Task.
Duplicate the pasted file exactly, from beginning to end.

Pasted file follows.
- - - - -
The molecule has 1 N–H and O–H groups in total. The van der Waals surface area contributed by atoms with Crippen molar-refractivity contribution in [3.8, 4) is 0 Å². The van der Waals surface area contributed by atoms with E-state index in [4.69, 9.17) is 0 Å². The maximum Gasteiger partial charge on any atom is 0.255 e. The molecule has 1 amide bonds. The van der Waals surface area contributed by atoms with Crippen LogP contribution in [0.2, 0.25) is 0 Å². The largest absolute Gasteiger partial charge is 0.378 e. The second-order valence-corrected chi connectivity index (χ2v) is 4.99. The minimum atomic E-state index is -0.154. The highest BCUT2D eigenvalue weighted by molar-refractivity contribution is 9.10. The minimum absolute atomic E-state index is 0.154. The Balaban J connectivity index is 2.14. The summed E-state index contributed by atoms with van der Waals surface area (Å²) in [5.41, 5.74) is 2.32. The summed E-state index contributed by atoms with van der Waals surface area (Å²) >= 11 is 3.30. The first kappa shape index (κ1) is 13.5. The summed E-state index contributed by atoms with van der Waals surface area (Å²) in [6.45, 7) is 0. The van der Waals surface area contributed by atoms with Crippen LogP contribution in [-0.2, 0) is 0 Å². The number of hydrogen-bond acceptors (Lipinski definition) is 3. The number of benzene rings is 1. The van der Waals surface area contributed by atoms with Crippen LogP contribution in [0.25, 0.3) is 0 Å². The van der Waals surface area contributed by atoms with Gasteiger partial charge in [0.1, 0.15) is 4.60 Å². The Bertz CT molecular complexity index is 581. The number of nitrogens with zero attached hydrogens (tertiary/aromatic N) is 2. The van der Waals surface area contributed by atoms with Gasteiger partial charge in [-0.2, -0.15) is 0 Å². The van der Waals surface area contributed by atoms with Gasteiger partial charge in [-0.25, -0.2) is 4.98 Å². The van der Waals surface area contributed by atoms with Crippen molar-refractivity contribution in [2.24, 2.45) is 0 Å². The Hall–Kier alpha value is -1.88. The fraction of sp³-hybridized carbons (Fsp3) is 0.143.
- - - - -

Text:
The molecule has 1 N–H and O–H groups in total. The van der Waals surface area contributed by atoms with Crippen molar-refractivity contribution in [3.8, 4) is 0 Å². The van der Waals surface area contributed by atoms with E-state index in [4.69, 9.17) is 0 Å². The maximum Gasteiger partial charge on any atom is 0.255 e. The molecule has 1 amide bonds. The van der Waals surface area contributed by atoms with Crippen LogP contribution in [0.2, 0.25) is 0 Å². The largest absolute Gasteiger partial charge is 0.378 e. The second-order valence-corrected chi connectivity index (χ2v) is 4.99. The minimum atomic E-state index is -0.154. The highest BCUT2D eigenvalue weighted by molar-refractivity contribution is 9.10. The minimum absolute atomic E-state index is 0.154. The Balaban J connectivity index is 2.14. The summed E-state index contributed by atoms with van der Waals surface area (Å²) in [5.41, 5.74) is 2.32. The summed E-state index contributed by atoms with van der Waals surface area (Å²) >= 11 is 3.30. The first kappa shape index (κ1) is 13.5. The summed E-state index contributed by atoms with van der Waals surface area (Å²) in [6.45, 7) is 0. The van der Waals surface area contributed by atoms with Crippen LogP contribution in [-0.2, 0) is 0 Å². The number of hydrogen-bond acceptors (Lipinski definition) is 3. The number of benzene rings is 1. The van der Waals surface area contributed by atoms with Crippen LogP contribution in [0.25, 0.3) is 0 Å². The van der Waals surface area contributed by atoms with Gasteiger partial charge in [0.1, 0.15) is 4.60 Å². The Bertz CT molecular complexity index is 581. The number of nitrogens with zero attached hydrogens (tertiary/aromatic N) is 2. The van der Waals surface area contributed by atoms with Gasteiger partial charge in [-0.2, -0.15) is 0 Å². The van der Waals surface area contributed by atoms with Gasteiger partial charge in [-0.25, -0.2) is 4.98 Å². The van der Waals surface area contributed by atoms with Crippen molar-refractivity contribution in [2.24, 2.45) is 0 Å². The Hall–Kier alpha value is -1.88. The fraction of sp³-hybridized carbons (Fsp3) is 0.143.